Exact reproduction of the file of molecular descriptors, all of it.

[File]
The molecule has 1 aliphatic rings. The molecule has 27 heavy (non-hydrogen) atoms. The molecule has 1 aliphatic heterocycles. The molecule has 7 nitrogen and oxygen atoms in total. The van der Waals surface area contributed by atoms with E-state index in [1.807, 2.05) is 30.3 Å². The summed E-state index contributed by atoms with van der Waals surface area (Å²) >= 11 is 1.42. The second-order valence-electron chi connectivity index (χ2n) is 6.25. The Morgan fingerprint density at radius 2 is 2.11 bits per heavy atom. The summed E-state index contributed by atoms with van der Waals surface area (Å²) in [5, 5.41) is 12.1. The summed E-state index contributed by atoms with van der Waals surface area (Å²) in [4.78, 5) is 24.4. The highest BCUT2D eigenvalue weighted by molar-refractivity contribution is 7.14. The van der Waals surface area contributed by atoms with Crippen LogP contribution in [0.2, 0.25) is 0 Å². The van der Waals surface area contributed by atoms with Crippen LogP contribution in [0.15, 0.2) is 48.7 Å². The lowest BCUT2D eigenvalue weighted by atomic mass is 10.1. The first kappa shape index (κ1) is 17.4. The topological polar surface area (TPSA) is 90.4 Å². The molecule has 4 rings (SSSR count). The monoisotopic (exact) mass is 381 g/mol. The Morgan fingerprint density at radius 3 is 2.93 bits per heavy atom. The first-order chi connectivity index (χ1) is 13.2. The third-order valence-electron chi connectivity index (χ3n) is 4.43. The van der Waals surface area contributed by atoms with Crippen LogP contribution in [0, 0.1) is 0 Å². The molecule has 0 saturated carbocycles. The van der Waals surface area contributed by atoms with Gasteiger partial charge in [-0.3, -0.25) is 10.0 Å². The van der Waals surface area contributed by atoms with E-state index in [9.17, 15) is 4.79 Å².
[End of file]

The molecule has 1 aliphatic rings. The molecule has 27 heavy (non-hydrogen) atoms. The molecule has 1 aliphatic heterocycles. The molecule has 7 nitrogen and oxygen atoms in total. The van der Waals surface area contributed by atoms with E-state index in [1.807, 2.05) is 30.3 Å². The summed E-state index contributed by atoms with van der Waals surface area (Å²) >= 11 is 1.42. The second-order valence-electron chi connectivity index (χ2n) is 6.25. The Morgan fingerprint density at radius 2 is 2.11 bits per heavy atom. The summed E-state index contributed by atoms with van der Waals surface area (Å²) in [5, 5.41) is 12.1. The summed E-state index contributed by atoms with van der Waals surface area (Å²) in [4.78, 5) is 24.4. The highest BCUT2D eigenvalue weighted by molar-refractivity contribution is 7.14. The van der Waals surface area contributed by atoms with Crippen LogP contribution in [0.2, 0.25) is 0 Å². The van der Waals surface area contributed by atoms with Crippen LogP contribution in [0.15, 0.2) is 48.7 Å². The lowest BCUT2D eigenvalue weighted by atomic mass is 10.1. The first kappa shape index (κ1) is 17.4. The topological polar surface area (TPSA) is 90.4 Å². The molecule has 4 rings (SSSR count). The monoisotopic (exact) mass is 381 g/mol. The Morgan fingerprint density at radius 3 is 2.93 bits per heavy atom. The first-order chi connectivity index (χ1) is 13.2. The third-order valence-electron chi connectivity index (χ3n) is 4.43. The van der Waals surface area contributed by atoms with Crippen LogP contribution in [0, 0.1) is 0 Å². The molecule has 0 saturated carbocycles. The van der Waals surface area contributed by atoms with Gasteiger partial charge in [-0.3, -0.25) is 10.0 Å². The van der Waals surface area contributed by atoms with E-state index in [9.17, 15) is 4.79 Å².